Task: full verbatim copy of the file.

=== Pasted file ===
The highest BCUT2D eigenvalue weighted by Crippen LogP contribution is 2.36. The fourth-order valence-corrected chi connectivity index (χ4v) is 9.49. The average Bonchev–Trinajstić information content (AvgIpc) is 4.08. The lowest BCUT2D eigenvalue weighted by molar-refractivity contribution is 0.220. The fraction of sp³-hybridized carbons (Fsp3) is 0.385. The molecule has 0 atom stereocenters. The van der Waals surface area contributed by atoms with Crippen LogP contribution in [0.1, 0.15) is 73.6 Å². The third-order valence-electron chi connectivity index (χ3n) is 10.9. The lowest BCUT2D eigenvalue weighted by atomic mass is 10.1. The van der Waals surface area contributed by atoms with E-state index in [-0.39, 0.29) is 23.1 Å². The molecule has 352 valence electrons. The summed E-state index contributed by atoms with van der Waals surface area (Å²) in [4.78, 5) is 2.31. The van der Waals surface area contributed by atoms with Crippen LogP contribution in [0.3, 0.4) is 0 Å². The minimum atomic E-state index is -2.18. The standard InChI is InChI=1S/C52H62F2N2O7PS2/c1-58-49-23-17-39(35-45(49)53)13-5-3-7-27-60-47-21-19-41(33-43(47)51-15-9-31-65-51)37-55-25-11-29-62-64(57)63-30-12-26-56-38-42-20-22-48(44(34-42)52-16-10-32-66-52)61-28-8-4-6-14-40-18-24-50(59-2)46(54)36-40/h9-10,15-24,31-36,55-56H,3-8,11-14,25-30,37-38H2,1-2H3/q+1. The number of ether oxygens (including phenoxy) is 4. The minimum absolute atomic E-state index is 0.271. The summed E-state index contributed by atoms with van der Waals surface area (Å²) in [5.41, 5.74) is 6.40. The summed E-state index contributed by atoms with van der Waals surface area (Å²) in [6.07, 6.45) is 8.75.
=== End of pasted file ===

The highest BCUT2D eigenvalue weighted by Crippen LogP contribution is 2.36. The fourth-order valence-corrected chi connectivity index (χ4v) is 9.49. The average Bonchev–Trinajstić information content (AvgIpc) is 4.08. The lowest BCUT2D eigenvalue weighted by molar-refractivity contribution is 0.220. The fraction of sp³-hybridized carbons (Fsp3) is 0.385. The molecule has 0 atom stereocenters. The van der Waals surface area contributed by atoms with Crippen LogP contribution in [0.1, 0.15) is 73.6 Å². The third-order valence-electron chi connectivity index (χ3n) is 10.9. The lowest BCUT2D eigenvalue weighted by atomic mass is 10.1. The van der Waals surface area contributed by atoms with E-state index in [-0.39, 0.29) is 23.1 Å². The molecule has 352 valence electrons. The summed E-state index contributed by atoms with van der Waals surface area (Å²) in [4.78, 5) is 2.31. The van der Waals surface area contributed by atoms with Crippen LogP contribution in [0.3, 0.4) is 0 Å². The minimum atomic E-state index is -2.18. The standard InChI is InChI=1S/C52H62F2N2O7PS2/c1-58-49-23-17-39(35-45(49)53)13-5-3-7-27-60-47-21-19-41(33-43(47)51-15-9-31-65-51)37-55-25-11-29-62-64(57)63-30-12-26-56-38-42-20-22-48(44(34-42)52-16-10-32-66-52)61-28-8-4-6-14-40-18-24-50(59-2)46(54)36-40/h9-10,15-24,31-36,55-56H,3-8,11-14,25-30,37-38H2,1-2H3/q+1. The number of ether oxygens (including phenoxy) is 4. The minimum absolute atomic E-state index is 0.271. The summed E-state index contributed by atoms with van der Waals surface area (Å²) in [5.41, 5.74) is 6.40. The summed E-state index contributed by atoms with van der Waals surface area (Å²) in [6.07, 6.45) is 8.75.